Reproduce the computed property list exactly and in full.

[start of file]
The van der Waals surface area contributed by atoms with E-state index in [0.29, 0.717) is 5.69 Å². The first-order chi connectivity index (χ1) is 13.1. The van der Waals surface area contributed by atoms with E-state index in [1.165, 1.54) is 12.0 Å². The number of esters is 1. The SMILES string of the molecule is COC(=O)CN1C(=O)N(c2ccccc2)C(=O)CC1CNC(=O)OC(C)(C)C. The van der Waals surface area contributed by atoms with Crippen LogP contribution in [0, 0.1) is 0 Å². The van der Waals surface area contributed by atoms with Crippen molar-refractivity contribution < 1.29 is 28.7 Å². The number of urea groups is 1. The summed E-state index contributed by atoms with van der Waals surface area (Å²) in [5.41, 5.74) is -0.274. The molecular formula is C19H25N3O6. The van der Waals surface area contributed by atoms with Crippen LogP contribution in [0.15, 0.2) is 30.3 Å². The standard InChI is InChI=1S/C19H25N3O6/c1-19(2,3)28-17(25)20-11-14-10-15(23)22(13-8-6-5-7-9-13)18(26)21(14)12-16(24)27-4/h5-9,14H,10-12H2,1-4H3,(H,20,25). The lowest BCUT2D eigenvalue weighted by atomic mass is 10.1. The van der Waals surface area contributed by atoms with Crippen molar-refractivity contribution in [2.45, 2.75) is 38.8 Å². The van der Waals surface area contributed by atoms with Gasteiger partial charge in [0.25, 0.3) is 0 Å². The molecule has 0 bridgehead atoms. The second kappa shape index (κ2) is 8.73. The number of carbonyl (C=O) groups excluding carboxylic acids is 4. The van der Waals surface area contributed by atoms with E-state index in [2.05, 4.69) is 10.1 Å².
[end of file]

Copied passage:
The van der Waals surface area contributed by atoms with E-state index in [0.29, 0.717) is 5.69 Å². The first-order chi connectivity index (χ1) is 13.1. The van der Waals surface area contributed by atoms with E-state index in [1.165, 1.54) is 12.0 Å². The number of esters is 1. The SMILES string of the molecule is COC(=O)CN1C(=O)N(c2ccccc2)C(=O)CC1CNC(=O)OC(C)(C)C. The van der Waals surface area contributed by atoms with Crippen LogP contribution in [0, 0.1) is 0 Å². The van der Waals surface area contributed by atoms with Crippen molar-refractivity contribution < 1.29 is 28.7 Å². The number of urea groups is 1. The summed E-state index contributed by atoms with van der Waals surface area (Å²) in [5.41, 5.74) is -0.274. The molecular formula is C19H25N3O6. The van der Waals surface area contributed by atoms with Crippen LogP contribution in [0.15, 0.2) is 30.3 Å². The standard InChI is InChI=1S/C19H25N3O6/c1-19(2,3)28-17(25)20-11-14-10-15(23)22(13-8-6-5-7-9-13)18(26)21(14)12-16(24)27-4/h5-9,14H,10-12H2,1-4H3,(H,20,25). The lowest BCUT2D eigenvalue weighted by atomic mass is 10.1. The van der Waals surface area contributed by atoms with Crippen molar-refractivity contribution in [2.45, 2.75) is 38.8 Å². The van der Waals surface area contributed by atoms with Gasteiger partial charge in [0.25, 0.3) is 0 Å². The molecule has 0 bridgehead atoms. The second kappa shape index (κ2) is 8.73. The number of carbonyl (C=O) groups excluding carboxylic acids is 4. The van der Waals surface area contributed by atoms with E-state index in [2.05, 4.69) is 10.1 Å².